This point is in sharp contrast to the first of the two alternative approaches to practicing sīla without attachment: breaking a precept when you feel that compassion requires you to do so. Unlike the Buddha’s approach, the simple fact that this alternative allows for other considerations to override the precepts means that it provides ample room for dishonest intentions to slip into a motive that on the surface presents itself as a wise and compassionate approach to an exceptional situation.
Human history is littered with examples of unskillful behavior that justified itself as an exceptional response to an exceptional situation—even though a quick look back further in history would have shown that the situation was not exceptional at all. Most wars, for instance, are proposed as a wise and compassionate strategy to prevent a potentially destructive group from causing even more destruction. Yet the outcome is that those who present themselves as wise and compassionate end up causing as much or more destruction themselves. So why did they refuse to take that quick look back into the past before causing harm? Historians have shown repeatedly that what passed as “wise and compassionate” in the original motivation often masked motives that were far less noble.
So it’s not the case that holding to the precepts fetters compassion; it fetters the defilements of greed, aversion, and delusion. Only when people are intent on following the precepts strictly are they forced to turn around and question their own motives, looking for their own defilements and taking responsibility for their own actions before trying to take on the defilements and actions of others.
The practice of holding to the precepts also encourages the discernment of ingenuity. The first interpretation may claim that the precepts are narrow, but actually they force you to expand your sense of the range of responses available in a given situation. If you stick to your promise not to kill, lie, or steal, then when faced with a person who threatens to kill others, you have to see if there’s a way to stop him without killing him. If evil authorities want to search your attic, you have see if there’s a way to dissuade them that doesn’t involve lying. If a child is starving, you have to find a way to feed her that doesn’t involve stealing. The ways are there, but only if you take responsibility for the integrity of your actions will you feel the necessity to look for them. If the human race had taken the ingenuity used in developing weapons and had devoted it instead to finding ways to survive without killing one another, we’d be living in a much more humane human world.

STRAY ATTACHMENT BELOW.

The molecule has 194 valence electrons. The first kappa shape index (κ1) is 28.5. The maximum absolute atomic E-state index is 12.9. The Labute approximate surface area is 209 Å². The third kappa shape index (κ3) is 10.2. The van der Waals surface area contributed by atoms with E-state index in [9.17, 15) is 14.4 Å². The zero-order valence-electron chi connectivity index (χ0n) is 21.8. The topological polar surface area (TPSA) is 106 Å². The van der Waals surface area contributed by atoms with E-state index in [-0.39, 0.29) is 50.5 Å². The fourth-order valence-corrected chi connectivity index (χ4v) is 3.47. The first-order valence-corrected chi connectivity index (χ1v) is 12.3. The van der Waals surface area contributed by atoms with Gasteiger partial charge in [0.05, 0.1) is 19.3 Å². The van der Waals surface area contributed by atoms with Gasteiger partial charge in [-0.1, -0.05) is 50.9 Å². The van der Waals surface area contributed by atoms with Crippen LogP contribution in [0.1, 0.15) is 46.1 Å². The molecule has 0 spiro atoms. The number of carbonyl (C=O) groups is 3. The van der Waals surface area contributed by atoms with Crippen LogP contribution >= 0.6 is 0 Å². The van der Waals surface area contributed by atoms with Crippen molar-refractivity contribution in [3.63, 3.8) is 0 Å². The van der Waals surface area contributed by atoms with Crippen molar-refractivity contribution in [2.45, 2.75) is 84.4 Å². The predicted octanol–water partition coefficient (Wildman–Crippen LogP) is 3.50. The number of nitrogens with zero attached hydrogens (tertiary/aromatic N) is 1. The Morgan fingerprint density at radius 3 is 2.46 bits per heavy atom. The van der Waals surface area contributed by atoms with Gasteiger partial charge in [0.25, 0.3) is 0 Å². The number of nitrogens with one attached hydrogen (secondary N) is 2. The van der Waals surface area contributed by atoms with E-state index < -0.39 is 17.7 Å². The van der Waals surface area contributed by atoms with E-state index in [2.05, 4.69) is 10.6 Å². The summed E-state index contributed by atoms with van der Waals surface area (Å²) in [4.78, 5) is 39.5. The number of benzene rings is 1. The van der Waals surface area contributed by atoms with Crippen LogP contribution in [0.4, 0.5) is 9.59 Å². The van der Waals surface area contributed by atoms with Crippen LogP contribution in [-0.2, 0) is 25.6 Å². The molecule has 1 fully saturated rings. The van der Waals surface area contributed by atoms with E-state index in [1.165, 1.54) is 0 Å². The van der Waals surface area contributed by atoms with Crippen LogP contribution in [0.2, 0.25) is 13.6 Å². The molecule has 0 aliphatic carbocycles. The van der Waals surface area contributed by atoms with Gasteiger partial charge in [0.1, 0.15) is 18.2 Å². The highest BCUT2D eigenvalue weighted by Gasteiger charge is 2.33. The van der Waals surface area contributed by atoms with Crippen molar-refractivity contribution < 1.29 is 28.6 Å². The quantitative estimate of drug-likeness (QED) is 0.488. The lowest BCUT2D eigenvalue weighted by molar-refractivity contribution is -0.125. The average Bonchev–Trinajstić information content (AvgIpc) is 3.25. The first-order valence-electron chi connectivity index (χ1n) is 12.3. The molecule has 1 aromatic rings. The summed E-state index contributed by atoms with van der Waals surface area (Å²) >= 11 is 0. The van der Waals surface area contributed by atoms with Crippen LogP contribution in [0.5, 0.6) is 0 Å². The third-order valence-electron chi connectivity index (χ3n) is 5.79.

Following the precepts strictly also forces you to expand the range of time you consider when weighing the potential results of your actions. The Buddha formulated the precepts as he did because he saw that, over the long term, actions that go against the precepts eventually end up doing more harm than good. In following the precepts, you align your actions with the conviction that the immediate benefits that might come from breaking the precepts shouldn’t blind you to the harm that such actions will create over a very long term: the course of many lifetimes. Killing a potential killer might bring a short respite from his unskillful actions, but it will set in motion a string of consequences that will ultimately do more harm. This is why it’s wisest to exercise your ingenuity in preventing unskillful behavior in ways that don’t require your being unskillful, too.
So it’s clear that there’s nothing narrow about adopting the precepts as standards of behavior. By expanding your understanding of your actions and their results, the precepts help you avoid the dangers that come from lower or looser standards of behavior. They also promote positive benefits, such as the inner safety of sharpened discernment into the workings of your own mind, and the opportunity to provide a much-needed example for the rest of the world.
As for the second level of danger that comes from attachment to habits—concerning your attitude toward your habits—the Buddha’s approach tackles both types of unskillful attitudes at once. In other words, he confronts both the attitude that your habits are an end in themselves and the pride that can develop around skillful habits. He does this through his constant reminders that there is much more to the path than skillful habits, and the primary value of the precepts is in the way they foster the path’s higher factors. As he says, the happiness fostered by the precepts is only a small fraction of the happiness fostered by meditation ( Iti 27). So rather than contenting yourself with the precepts, you should focus on the qualities of mind engendered by following the precepts that can be devoted to the meditative development of concentration and discernment.